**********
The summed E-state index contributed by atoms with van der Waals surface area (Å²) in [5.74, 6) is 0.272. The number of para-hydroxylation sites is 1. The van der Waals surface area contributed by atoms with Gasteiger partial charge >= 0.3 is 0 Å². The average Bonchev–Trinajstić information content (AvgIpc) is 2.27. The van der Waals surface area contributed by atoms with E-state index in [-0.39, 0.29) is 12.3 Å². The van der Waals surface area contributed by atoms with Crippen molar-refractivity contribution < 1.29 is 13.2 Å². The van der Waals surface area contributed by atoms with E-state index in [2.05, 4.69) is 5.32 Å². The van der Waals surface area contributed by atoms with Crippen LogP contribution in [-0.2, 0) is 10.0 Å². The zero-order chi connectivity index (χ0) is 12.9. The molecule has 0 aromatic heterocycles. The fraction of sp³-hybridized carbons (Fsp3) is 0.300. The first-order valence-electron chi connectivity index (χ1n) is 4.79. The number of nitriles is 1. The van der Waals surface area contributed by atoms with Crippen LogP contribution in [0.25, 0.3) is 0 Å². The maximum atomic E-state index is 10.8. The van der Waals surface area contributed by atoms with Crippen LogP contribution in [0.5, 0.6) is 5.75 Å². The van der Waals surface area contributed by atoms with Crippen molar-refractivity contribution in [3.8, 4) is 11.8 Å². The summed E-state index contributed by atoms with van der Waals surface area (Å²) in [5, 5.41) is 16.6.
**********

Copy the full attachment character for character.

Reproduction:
The summed E-state index contributed by atoms with van der Waals surface area (Å²) in [5.74, 6) is 0.272. The number of para-hydroxylation sites is 1. The van der Waals surface area contributed by atoms with Gasteiger partial charge >= 0.3 is 0 Å². The average Bonchev–Trinajstić information content (AvgIpc) is 2.27. The van der Waals surface area contributed by atoms with E-state index in [-0.39, 0.29) is 12.3 Å². The van der Waals surface area contributed by atoms with Crippen molar-refractivity contribution < 1.29 is 13.2 Å². The van der Waals surface area contributed by atoms with E-state index in [2.05, 4.69) is 5.32 Å². The van der Waals surface area contributed by atoms with Crippen LogP contribution in [-0.2, 0) is 10.0 Å². The zero-order chi connectivity index (χ0) is 12.9. The molecule has 0 aromatic heterocycles. The fraction of sp³-hybridized carbons (Fsp3) is 0.300. The first-order valence-electron chi connectivity index (χ1n) is 4.79. The number of nitriles is 1. The van der Waals surface area contributed by atoms with Crippen LogP contribution in [0.25, 0.3) is 0 Å². The maximum atomic E-state index is 10.8. The van der Waals surface area contributed by atoms with Crippen LogP contribution in [0.5, 0.6) is 5.75 Å². The van der Waals surface area contributed by atoms with Crippen molar-refractivity contribution in [3.8, 4) is 11.8 Å². The summed E-state index contributed by atoms with van der Waals surface area (Å²) in [5, 5.41) is 16.6.